US judge hears arguments about Mississippi election system
JACKSON, Miss. (AP) — A federal judge is giving no indication of how or when he will rule in a lawsuit that challenges Mississippi’s unique, multistep process of electing a governor and other statewide officials.
U.S. District Judge Daniel P. Jordan III heard arguments Friday, just over three weeks before the state’s Nov. 5 general election.
He said there are few federal court rulings that provide clear guidance for how he should decide the case, which includes arguments over whether the electoral system violates the constitutional principle of one person-one vote and, if so, whether a violation occurs when voters cast ballots or at some point later in the process.
Jordan raised questions about the timing of the case that challenges a system in place nearly 130 years, and he said courts are “generally ill-equipped” to decide what kind of voting laws a state should have.
“No matter what I do, I would encourage the other side to appeal immediately,” Jordan said.
Mississippi’s 1890 constitution requires a statewide candidate to win a majority of the popular vote and a majority of the 122 state House districts. If nobody wins both, the election is decided by the House, and representatives are not obligated to vote as their districts did. The process was written when white politicians across the South were enacting Jim Crow laws to erase black political power gained during Reconstruction, and the separate House vote was promoted as a way for the white ruling class have the final say in who holds office.
Attorneys for African American plaintiffs say Mississippi’s history of racially polarized voting means that candidates preferred by black voters must receive a higher share of the statewide vote to win a majority of House districts. They are asking Jordan to issue a preliminary injunction to block the state from using the system.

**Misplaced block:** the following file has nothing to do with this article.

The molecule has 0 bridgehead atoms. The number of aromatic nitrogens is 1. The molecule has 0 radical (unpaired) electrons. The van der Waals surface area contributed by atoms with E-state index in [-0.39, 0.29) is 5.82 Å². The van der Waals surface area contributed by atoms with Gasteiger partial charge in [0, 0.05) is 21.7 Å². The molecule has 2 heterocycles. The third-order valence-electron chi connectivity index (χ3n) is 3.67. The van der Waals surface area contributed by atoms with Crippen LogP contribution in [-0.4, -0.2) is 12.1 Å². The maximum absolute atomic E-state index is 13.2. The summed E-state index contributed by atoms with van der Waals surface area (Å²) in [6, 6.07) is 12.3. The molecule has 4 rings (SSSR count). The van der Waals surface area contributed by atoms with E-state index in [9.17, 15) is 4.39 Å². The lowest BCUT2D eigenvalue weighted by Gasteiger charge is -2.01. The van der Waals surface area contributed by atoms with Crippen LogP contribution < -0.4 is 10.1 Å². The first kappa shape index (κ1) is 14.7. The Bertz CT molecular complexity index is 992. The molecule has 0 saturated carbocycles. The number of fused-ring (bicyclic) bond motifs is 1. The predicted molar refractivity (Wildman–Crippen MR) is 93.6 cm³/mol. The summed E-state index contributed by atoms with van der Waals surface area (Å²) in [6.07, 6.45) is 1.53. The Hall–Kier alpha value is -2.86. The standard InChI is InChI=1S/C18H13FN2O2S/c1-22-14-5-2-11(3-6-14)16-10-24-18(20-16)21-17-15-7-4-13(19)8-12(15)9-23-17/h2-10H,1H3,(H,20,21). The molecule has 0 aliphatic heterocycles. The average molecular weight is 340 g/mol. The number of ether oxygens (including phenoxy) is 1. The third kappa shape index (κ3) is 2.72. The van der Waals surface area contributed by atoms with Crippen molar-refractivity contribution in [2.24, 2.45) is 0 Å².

“If elections in Mississippi were a racetrack, the finish line for the white-preferred candidate comes much earlier than for the African American-preferred candidate,” said one of the plaintiffs’ attorneys, Uzoma Nkwonta.
Attorney Trey Jones, representing the state defendants, asked Jordan to dismiss the lawsuit. Jones said the plaintiffs have not shown they will be harmed under the current system.
“If it happens, we’ll deal with it,” Jones said. “But it hasn’t.”
No other state in the U.S. uses such a method to choose governor, and it’s rare for a race to be decided by the Mississippi House. That last happened in 1999, when nobody received the required majorities in a four-person race for governor. The top two candidates were white, and each won 61 electoral votes. House members chose the Democrat who had received the most votes. At the time, the House was controlled by Democrats. It is now controlled by Republicans.
The two major-party nominees for governor this year are Republican Lt. Gov. Tate Reeves and Democratic Attorney General Jim Hood. Both white, but Democrats generally fare well among black voters and Republicans among white ones.
The lawsuit was filed May 30 against two Republican officials — Secretary of State Delbert Hosemann, who is Mississippi’s top elections officer, and House Speaker Philip Gunn, who would preside if there’s a House vote to decide a statewide race.
Jordan asked attorneys Friday about a 1963 U.S. Supreme Court decision ruling that struck down a Georgia election process as unconstitutional. It had a “unit system” for counting votes in statewide races, with each county receiving a certain number of units depending on population. Justices said the system violated the equal protection provisions of the U.S. Constitution.
“This claim has been available since 1963. That’s longer than I’ve been alive,” said Jordan, born in 1964.
Nkwonta said the plaintiffs are people from a variety of ages, including a 20-year-old who can vote in a governor’s race for the first time this year and retirees who faced previous barriers to African Americans’ ability to register as voters. He said all are entitled to a vote that has equal weight to other people’s votes.
Eric Holder, who was the first African American to serve as U.S. attorney general, is now chairman of the National Democratic Redistricting Committee, whose affiliated foundation is providing financial and legal backing for the lawsuit. Jones said the lawsuit is politically motivated to help Democrats. Nkwonta said the case has “nothing to do with electing Democrats.”
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